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Thread: My Dog

  1. #1

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    My Dog

    After bombing on my first picture post over in the nature group , I thought I'd try again. This time I'm submitting a picture of my good friend and constant companion, Thomas.

    My Dog

    EXIF Data:
    Camera: Canon Rebel T1i
    Lens: Canon EF-S 18-55mm @ 55mm
    ISO800
    F-stop: f/10
    Shutter Speed: 1/125

    I'm curious to hear everyone's thoughts!

    Cheers!

  2. #2
    Moderator Dave Humphries's Avatar
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    Re: My Dog

    Hi Adam,

    After bombing on my first picture post over in the nature group
    Not sure you did, did you, no one does that here and besides, you'll learn more from mistakes (I should know).

    I think it's not bad, but would respond well to a few PP methods;
    Look at grey point in Levels; make it 1.2 or 1.3 to get more detail into the dog's body, or maybe use Fill light in ACR if starting over from RAW
    Tone down the sunlit seat cushions in the background
    Sharpen the catchlight in the eye

    Hope that helps,

  3. #3

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    Re: My Dog

    Quote Originally Posted by Dave Humphries View Post
    Not sure you did, did you, no one does that here and besides, you'll learn more from mistakes (I should know).
    Haha, I know! I'm just giving myself a bit of a hard time is all. The critiques that I got were welcomed and very helpful.

    Quote Originally Posted by Dave Humphries View Post
    I think it's not bad, but would respond well to a few PP methods;
    Look at grey point in Levels; make it 1.2 or 1.3 to get more detail into the dog's body, or maybe use Fill light in ACR if starting over from RAW
    Tone down the sunlit seat cushions in the background
    Sharpen the catchlight in the eye
    I'll certainly try all of the above; PP is a bit of a dark art to me. As such, any PP suggestions I can get my hands on I'll certainly try out! Perhaps if I get time today I'll repost it with your suggestions!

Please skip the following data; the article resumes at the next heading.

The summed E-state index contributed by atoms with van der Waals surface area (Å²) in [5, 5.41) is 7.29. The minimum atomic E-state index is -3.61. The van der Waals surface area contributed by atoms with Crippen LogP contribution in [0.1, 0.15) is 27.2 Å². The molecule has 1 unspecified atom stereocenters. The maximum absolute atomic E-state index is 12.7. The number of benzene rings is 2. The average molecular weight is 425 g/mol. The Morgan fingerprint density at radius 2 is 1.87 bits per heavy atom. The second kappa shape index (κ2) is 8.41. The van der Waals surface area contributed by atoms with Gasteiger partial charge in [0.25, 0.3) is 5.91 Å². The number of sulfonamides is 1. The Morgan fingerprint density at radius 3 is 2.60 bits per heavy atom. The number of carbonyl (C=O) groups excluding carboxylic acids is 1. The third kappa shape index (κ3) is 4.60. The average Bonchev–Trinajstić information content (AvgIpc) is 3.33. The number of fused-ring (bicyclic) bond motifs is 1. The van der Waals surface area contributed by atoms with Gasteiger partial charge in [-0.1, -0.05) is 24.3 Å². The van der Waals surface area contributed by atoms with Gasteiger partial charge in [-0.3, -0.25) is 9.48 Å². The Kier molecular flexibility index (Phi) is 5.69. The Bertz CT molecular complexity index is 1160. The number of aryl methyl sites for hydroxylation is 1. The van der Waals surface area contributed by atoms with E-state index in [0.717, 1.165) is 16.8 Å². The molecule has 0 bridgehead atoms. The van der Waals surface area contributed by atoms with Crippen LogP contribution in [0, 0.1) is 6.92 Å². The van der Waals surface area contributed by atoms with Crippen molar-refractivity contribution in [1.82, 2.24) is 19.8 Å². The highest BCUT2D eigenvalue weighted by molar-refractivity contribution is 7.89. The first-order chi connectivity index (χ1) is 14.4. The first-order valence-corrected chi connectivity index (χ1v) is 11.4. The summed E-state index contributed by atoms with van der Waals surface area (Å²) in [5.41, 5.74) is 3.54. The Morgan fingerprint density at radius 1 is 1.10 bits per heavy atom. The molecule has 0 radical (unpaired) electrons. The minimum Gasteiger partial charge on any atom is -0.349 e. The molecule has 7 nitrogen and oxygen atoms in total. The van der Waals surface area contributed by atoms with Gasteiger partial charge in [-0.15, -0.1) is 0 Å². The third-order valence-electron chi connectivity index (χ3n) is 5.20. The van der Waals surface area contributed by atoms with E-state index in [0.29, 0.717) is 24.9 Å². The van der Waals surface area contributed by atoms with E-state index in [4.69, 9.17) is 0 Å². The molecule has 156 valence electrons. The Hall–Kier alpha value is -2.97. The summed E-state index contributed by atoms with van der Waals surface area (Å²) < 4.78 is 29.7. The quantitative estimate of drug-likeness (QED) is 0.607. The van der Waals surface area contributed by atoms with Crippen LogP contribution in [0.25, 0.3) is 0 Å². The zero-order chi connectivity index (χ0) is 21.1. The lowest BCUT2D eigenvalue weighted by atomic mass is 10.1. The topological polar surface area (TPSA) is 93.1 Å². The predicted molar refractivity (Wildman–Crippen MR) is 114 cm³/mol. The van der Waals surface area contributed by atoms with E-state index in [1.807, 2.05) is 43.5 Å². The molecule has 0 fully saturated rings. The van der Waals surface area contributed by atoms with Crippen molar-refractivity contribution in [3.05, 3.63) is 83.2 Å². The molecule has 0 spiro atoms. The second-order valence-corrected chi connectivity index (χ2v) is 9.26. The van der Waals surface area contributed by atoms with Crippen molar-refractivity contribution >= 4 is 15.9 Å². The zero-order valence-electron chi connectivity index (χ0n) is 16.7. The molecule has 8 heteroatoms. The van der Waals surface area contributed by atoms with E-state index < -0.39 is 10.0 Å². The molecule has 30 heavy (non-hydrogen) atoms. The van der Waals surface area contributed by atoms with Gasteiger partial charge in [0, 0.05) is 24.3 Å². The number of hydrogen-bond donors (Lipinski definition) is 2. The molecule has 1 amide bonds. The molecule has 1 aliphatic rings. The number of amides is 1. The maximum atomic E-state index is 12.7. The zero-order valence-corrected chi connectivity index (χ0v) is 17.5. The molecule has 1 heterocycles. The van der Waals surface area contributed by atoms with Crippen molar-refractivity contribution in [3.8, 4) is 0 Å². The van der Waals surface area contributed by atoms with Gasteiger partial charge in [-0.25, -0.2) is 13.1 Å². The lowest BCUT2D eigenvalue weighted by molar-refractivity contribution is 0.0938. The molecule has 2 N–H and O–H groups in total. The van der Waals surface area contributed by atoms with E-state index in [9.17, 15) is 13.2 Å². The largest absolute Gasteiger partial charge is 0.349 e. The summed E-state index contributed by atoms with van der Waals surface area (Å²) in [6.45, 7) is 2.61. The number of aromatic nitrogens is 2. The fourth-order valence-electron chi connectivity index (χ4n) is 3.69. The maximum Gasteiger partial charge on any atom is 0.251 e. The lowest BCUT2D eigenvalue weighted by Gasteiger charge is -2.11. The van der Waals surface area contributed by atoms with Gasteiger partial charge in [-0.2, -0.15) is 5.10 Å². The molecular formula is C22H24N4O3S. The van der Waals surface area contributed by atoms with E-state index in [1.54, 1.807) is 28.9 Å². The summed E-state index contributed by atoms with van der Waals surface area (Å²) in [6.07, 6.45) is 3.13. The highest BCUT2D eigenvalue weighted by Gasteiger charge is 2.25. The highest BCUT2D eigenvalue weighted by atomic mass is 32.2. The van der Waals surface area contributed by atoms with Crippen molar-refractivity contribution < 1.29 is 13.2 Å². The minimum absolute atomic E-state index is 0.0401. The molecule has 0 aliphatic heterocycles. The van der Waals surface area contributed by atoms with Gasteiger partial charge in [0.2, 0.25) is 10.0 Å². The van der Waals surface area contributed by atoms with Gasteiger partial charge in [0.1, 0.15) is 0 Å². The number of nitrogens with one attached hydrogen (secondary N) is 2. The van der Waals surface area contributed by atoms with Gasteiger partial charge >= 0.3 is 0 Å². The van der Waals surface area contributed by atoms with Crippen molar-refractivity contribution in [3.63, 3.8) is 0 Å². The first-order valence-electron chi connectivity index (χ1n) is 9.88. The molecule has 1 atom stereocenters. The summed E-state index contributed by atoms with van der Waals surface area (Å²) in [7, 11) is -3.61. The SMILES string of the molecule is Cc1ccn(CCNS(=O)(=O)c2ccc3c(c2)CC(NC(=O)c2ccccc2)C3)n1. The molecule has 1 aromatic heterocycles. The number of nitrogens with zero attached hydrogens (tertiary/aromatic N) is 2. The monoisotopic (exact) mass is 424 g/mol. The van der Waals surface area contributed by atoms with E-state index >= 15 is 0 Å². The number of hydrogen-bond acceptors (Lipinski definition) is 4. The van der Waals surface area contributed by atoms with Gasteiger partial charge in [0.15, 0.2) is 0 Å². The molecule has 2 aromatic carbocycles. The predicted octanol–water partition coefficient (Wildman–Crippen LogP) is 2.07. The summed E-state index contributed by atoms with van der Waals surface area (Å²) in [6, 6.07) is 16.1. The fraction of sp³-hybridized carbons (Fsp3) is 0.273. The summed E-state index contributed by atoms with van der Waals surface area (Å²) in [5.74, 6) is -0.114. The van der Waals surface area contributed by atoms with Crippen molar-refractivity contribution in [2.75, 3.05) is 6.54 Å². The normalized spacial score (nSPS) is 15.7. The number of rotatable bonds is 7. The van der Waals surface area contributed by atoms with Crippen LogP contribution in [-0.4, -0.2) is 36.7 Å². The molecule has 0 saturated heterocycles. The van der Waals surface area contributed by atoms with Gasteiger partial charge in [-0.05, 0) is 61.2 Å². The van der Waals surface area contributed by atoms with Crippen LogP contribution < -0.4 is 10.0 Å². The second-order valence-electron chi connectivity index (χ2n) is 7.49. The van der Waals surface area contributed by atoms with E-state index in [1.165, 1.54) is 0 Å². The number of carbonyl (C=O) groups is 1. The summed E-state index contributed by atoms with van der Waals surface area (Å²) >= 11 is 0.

Thanks Dave!

  4. #4
    Shadowman's Avatar
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    Re: My Dog

    it must have been a challenge just to keep the dog still. Animals love attention and usually when they see a camera pointed at them they want to investigate what that strange item is, does it dispense food?

  5. #5
    Moderator Dave Humphries's Avatar
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    Re: My Dog

    Quote Originally Posted by Shadowman View Post
    Animals love attention and usually when they see a camera pointed at them they want to investigate what that strange item is, does it dispense food?
    Ah, so that's why they ruin my composition and focus whenever I get the camera out
    Last edited by Dave Humphries; 22nd January 2011 at 09:13 PM.

  6. #6
    djg05478's Avatar
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    Re: My Dog

    Hi Adam - Thomas is very handsome, but I'm very biased about dogs in general (I'm sure I've taken 1000s of mine ). I don't have much more to offer in regards to the photograph that hasn't already been mentioned by the fellas who know way more than I do.

    Since I'm always trying to take pix of mine I recently put a red velvet blanket over their dog bed so if they are being incredibly cute or handsome and I want to catch the moment they're already on a decent back drop. The dog bed is also placed where there isn't a lot of room clutter and junk. I know its not always possible, but hey, every lil bit helps.

    ..and if you need any inspiration, check out this guy and his take on dog photography